The Cleveland Kegler, March 27, 1972

Sprightly Pin Spiller

By Sam Levine


A sprightly octogenarian with a keen sense of humor, who will celebrate his 82nd birthday next May 25, bowls regularly in two leagues each week and wouldn’t consider missing his tenpin nights out.

“I enjoy bowling,” says Steve Rebeck, “it’s a lot of fun and it’s my only recreation  I look forward to knocking down the pins.”

A sculptor, whose name appears in “Who’s Who In Art,” Rebeck competes in the Veterans of Foreign Wars circuit at Play-Mor Lanes and in a mixed couples wheel at 20th Century Lanes.  He has a 124 average in the former loop, a 130 mark in the latter.

“I bowled the highest game of my life in the VFW League last season,” he reveals, “it was a big 245.  I had a funny feeling that night.  I held the ball just right and I couldn’t do anything wrong.

“Everyone looked at me and kept saying, ‘That guy must be a champion.’”

A bowler for more than 40 years, and a charter member of the 27-year old VFW group, Steve’s all-time best series is 602.  His highest average was 155.

“I’m having a little trouble with my bowling these days,” he confides, “my wrist twists too much and sometimes I can’t throw the ball where I want to.  Then once in a while I get a hot streak, like one night this season at Play-Mor when I rolled a 224 game.

One of Cleveland’s most noted sculptors, Rebeck created a World War I monument for the city of Alliance, O., and designed a statue for the top of the Masonic Building in St. Louis.  The Alliance memorial, in bronze, is nine feet high with three figures, a Spanish American War soldier, Abraham Lincoln and a World War I doughboy.  The Masonic shrine consists of two sphinx, back-to-back, 12 feet high and 20 feet long.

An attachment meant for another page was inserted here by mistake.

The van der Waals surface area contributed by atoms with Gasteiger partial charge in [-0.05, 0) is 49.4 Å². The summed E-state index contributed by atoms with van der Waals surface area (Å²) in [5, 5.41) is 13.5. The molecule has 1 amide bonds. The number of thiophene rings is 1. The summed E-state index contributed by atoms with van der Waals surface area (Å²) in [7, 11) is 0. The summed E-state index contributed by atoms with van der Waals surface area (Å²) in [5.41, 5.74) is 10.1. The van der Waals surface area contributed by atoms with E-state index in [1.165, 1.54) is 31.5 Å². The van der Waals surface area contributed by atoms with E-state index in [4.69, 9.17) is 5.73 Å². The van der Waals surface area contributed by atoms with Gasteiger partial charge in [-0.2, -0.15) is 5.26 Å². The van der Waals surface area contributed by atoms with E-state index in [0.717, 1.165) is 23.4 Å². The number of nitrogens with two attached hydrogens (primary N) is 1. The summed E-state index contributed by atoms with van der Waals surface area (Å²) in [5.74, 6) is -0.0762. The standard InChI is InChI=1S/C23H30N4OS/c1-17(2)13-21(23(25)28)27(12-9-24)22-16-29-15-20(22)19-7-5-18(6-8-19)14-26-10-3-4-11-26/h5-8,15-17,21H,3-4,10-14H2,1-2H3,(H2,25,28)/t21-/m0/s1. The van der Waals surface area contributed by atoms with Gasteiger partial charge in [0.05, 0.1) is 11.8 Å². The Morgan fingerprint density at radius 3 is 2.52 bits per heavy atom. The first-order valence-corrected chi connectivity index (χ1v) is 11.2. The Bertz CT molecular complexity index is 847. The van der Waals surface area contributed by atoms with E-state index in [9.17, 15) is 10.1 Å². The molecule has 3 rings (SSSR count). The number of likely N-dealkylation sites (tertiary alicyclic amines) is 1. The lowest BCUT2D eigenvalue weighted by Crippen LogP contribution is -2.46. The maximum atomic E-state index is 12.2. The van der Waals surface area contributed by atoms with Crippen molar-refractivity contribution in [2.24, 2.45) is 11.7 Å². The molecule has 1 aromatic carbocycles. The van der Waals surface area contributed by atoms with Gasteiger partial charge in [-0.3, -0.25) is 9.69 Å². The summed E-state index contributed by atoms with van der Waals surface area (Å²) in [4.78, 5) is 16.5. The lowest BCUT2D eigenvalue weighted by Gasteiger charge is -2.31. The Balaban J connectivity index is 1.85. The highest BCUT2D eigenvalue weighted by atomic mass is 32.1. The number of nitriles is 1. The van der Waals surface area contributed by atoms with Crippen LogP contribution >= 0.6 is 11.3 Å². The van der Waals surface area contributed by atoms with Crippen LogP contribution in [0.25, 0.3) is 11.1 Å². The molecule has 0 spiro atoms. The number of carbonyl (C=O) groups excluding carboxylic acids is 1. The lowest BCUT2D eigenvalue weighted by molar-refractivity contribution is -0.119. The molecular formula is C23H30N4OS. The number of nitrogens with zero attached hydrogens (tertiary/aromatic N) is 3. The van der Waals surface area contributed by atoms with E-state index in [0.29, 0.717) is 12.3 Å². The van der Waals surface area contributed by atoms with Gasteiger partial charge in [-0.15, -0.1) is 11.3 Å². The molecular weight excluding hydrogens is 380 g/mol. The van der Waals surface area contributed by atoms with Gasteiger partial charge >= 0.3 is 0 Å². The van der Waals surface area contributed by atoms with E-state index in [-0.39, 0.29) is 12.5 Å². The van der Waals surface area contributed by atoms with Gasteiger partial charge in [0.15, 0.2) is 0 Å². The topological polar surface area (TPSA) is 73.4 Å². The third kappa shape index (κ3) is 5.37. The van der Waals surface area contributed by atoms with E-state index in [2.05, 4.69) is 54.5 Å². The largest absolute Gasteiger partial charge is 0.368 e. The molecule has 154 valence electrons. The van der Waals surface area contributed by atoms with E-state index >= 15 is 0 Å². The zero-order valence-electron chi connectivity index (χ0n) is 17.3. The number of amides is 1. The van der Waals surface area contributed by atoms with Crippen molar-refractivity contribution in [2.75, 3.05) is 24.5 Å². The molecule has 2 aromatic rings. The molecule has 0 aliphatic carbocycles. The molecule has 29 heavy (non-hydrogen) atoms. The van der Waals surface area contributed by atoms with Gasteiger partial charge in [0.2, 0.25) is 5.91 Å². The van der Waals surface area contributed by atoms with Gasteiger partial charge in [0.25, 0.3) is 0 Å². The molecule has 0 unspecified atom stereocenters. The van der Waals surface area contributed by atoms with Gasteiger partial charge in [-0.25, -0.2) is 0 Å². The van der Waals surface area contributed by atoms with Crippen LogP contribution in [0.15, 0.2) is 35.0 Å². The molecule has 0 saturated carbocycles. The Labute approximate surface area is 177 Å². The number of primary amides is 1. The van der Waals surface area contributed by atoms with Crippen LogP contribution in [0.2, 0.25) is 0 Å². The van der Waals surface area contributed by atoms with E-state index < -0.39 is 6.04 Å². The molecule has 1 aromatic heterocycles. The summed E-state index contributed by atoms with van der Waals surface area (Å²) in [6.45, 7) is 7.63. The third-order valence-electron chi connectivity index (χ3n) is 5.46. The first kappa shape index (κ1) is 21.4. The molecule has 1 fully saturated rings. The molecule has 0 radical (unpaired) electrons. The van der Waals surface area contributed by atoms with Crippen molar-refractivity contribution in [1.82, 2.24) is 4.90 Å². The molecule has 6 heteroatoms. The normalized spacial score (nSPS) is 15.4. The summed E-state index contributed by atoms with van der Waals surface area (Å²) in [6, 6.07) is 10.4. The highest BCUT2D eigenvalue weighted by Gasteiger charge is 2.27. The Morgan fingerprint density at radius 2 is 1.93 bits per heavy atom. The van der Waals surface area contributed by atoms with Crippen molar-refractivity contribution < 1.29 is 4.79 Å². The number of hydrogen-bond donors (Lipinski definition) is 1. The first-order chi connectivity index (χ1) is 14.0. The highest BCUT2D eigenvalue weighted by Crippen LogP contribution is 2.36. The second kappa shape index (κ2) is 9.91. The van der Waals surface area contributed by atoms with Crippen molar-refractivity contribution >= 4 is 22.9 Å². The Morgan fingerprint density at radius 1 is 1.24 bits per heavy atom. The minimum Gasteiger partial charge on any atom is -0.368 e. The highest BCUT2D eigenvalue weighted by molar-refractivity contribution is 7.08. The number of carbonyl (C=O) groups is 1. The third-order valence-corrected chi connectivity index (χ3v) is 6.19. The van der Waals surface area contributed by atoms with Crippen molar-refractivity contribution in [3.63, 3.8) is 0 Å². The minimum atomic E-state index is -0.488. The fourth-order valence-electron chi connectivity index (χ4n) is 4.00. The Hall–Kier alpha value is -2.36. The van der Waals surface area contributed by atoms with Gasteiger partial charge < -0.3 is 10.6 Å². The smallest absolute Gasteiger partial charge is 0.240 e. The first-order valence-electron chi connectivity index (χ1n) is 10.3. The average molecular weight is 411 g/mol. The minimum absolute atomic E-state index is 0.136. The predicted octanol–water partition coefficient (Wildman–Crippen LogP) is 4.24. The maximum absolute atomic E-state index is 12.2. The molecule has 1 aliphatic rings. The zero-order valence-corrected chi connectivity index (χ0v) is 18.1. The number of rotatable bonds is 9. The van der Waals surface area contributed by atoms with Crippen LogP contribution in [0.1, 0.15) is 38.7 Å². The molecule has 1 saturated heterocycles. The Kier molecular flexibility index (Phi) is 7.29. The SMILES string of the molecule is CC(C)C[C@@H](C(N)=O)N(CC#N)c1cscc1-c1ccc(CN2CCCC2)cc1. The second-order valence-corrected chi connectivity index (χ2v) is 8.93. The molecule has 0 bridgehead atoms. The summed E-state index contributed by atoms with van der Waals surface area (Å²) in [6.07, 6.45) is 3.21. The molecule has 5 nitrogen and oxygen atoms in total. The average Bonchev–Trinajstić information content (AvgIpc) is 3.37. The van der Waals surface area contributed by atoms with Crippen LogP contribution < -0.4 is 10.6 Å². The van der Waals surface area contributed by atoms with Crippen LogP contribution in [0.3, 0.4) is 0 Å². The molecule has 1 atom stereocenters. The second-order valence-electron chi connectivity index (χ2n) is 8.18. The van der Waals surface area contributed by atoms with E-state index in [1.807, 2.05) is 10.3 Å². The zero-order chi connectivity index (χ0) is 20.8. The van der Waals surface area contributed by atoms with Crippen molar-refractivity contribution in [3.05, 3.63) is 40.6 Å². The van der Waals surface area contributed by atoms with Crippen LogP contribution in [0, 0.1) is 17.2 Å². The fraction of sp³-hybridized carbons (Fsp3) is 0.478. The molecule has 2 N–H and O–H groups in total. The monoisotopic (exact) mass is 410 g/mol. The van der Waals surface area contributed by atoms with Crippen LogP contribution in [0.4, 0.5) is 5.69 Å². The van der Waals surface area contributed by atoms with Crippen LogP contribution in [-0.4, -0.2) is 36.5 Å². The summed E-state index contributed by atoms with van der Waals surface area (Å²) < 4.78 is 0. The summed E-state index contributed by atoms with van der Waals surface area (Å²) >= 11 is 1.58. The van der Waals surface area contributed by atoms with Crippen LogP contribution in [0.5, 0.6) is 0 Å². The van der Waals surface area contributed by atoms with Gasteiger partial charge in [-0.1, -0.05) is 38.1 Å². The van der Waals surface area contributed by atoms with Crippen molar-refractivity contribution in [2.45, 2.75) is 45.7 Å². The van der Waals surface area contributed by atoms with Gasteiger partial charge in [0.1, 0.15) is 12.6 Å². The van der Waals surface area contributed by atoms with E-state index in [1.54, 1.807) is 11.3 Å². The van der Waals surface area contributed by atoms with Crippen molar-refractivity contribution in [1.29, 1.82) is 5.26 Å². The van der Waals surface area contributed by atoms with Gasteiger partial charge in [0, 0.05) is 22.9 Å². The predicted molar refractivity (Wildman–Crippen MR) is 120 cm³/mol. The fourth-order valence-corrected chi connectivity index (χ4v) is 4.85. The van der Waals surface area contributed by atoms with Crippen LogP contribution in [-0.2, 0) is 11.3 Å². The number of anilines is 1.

A graduate of Cleveland School of Art in 1912, Rebeck studied briefly in New York City, then returned to Cleveland where he opened a shop at 2426 St. Clair Avenue, where he still produces tablets and medallions on order.
“I think I’ve made enough art objects to fill the Public Auditorium,” laughs the five foot, three inch, 160-pound artist, a widower, who has three married sons and ten grandchildren.

A corporal with the 97th Aviation Air Corps in the first World War, Steve recalls that he was a wrester in his youth.
“I was pretty good, too,” he says, we would wrestle in different halls around Cleveland and most of the time I beat the other fellow.  All I got out of it was a little watch and a couple of dollars.
“I liked to wrestle.  It developed both my body and

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